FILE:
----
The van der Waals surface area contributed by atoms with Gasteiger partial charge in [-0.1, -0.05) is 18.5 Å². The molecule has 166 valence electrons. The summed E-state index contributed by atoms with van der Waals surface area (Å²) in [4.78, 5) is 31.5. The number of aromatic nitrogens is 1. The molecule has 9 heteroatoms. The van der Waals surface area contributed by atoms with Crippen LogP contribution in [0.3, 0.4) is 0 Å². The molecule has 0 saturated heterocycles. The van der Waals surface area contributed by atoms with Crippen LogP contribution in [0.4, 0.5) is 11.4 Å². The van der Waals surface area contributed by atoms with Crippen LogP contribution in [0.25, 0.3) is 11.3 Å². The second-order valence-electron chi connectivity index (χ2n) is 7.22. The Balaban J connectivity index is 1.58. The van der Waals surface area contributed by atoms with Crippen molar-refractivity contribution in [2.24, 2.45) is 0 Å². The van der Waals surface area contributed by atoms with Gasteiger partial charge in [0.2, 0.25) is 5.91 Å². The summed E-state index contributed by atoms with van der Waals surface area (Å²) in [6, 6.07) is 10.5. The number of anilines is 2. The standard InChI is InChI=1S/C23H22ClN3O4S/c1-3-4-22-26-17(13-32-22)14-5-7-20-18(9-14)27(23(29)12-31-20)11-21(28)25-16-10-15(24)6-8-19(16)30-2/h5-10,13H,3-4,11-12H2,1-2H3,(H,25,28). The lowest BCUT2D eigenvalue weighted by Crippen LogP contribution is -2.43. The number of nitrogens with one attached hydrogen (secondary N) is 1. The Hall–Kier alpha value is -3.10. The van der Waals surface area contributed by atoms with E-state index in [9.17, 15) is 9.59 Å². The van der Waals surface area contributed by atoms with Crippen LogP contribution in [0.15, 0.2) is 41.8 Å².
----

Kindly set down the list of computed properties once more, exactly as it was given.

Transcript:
The van der Waals surface area contributed by atoms with Gasteiger partial charge in [-0.1, -0.05) is 18.5 Å². The molecule has 166 valence electrons. The summed E-state index contributed by atoms with van der Waals surface area (Å²) in [4.78, 5) is 31.5. The number of aromatic nitrogens is 1. The molecule has 9 heteroatoms. The van der Waals surface area contributed by atoms with Crippen LogP contribution in [0.3, 0.4) is 0 Å². The molecule has 0 saturated heterocycles. The van der Waals surface area contributed by atoms with Crippen LogP contribution in [0.4, 0.5) is 11.4 Å². The van der Waals surface area contributed by atoms with Crippen LogP contribution in [0.25, 0.3) is 11.3 Å². The second-order valence-electron chi connectivity index (χ2n) is 7.22. The Balaban J connectivity index is 1.58. The van der Waals surface area contributed by atoms with Crippen molar-refractivity contribution in [2.24, 2.45) is 0 Å². The van der Waals surface area contributed by atoms with Gasteiger partial charge in [0.2, 0.25) is 5.91 Å². The summed E-state index contributed by atoms with van der Waals surface area (Å²) in [6, 6.07) is 10.5. The number of anilines is 2. The standard InChI is InChI=1S/C23H22ClN3O4S/c1-3-4-22-26-17(13-32-22)14-5-7-20-18(9-14)27(23(29)12-31-20)11-21(28)25-16-10-15(24)6-8-19(16)30-2/h5-10,13H,3-4,11-12H2,1-2H3,(H,25,28). The lowest BCUT2D eigenvalue weighted by Crippen LogP contribution is -2.43. The number of nitrogens with one attached hydrogen (secondary N) is 1. The Hall–Kier alpha value is -3.10. The van der Waals surface area contributed by atoms with E-state index in [9.17, 15) is 9.59 Å². The van der Waals surface area contributed by atoms with Crippen LogP contribution in [0.15, 0.2) is 41.8 Å².